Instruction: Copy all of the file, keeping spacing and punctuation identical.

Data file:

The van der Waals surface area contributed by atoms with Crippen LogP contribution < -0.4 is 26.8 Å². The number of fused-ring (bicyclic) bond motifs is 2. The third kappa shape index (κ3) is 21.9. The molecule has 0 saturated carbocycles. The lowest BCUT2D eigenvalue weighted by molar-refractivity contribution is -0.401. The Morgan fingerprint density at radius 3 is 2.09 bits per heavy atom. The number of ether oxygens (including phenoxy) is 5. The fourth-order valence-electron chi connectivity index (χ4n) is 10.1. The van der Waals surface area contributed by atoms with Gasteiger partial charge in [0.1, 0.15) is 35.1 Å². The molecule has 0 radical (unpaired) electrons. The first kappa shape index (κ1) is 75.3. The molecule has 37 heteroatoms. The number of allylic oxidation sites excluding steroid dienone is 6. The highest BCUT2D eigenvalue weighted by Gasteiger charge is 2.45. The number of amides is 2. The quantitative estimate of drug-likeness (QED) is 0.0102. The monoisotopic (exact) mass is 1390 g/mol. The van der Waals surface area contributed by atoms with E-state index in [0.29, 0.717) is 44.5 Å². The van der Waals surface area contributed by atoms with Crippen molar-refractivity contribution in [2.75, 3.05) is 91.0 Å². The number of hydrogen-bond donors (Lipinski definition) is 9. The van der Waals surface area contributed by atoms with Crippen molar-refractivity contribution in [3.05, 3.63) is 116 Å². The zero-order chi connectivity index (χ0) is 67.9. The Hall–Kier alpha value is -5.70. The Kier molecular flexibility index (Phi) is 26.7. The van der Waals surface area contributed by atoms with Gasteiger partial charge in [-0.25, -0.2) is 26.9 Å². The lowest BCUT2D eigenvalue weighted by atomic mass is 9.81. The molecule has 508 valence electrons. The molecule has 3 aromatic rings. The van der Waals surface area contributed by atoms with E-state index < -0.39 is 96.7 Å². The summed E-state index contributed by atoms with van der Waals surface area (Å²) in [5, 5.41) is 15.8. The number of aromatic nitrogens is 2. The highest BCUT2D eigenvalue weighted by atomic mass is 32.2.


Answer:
The van der Waals surface area contributed by atoms with Crippen LogP contribution < -0.4 is 26.8 Å². The number of fused-ring (bicyclic) bond motifs is 2. The third kappa shape index (κ3) is 21.9. The molecule has 0 saturated carbocycles. The lowest BCUT2D eigenvalue weighted by molar-refractivity contribution is -0.401. The Morgan fingerprint density at radius 3 is 2.09 bits per heavy atom. The number of ether oxygens (including phenoxy) is 5. The fourth-order valence-electron chi connectivity index (χ4n) is 10.1. The van der Waals surface area contributed by atoms with Gasteiger partial charge in [0.1, 0.15) is 35.1 Å². The molecule has 0 radical (unpaired) electrons. The first kappa shape index (κ1) is 75.3. The molecule has 37 heteroatoms. The number of allylic oxidation sites excluding steroid dienone is 6. The highest BCUT2D eigenvalue weighted by Gasteiger charge is 2.45. The number of amides is 2. The quantitative estimate of drug-likeness (QED) is 0.0102. The monoisotopic (exact) mass is 1390 g/mol. The van der Waals surface area contributed by atoms with E-state index in [0.29, 0.717) is 44.5 Å². The van der Waals surface area contributed by atoms with Crippen molar-refractivity contribution in [2.75, 3.05) is 91.0 Å². The number of hydrogen-bond donors (Lipinski definition) is 9. The van der Waals surface area contributed by atoms with Crippen molar-refractivity contribution in [3.05, 3.63) is 116 Å². The zero-order chi connectivity index (χ0) is 67.9. The Hall–Kier alpha value is -5.70. The Kier molecular flexibility index (Phi) is 26.7. The van der Waals surface area contributed by atoms with Gasteiger partial charge in [-0.25, -0.2) is 26.9 Å². The lowest BCUT2D eigenvalue weighted by atomic mass is 9.81. The molecule has 508 valence electrons. The molecule has 3 aromatic rings. The van der Waals surface area contributed by atoms with E-state index < -0.39 is 96.7 Å². The summed E-state index contributed by atoms with van der Waals surface area (Å²) in [5, 5.41) is 15.8. The number of aromatic nitrogens is 2. The highest BCUT2D eigenvalue weighted by atomic mass is 32.2.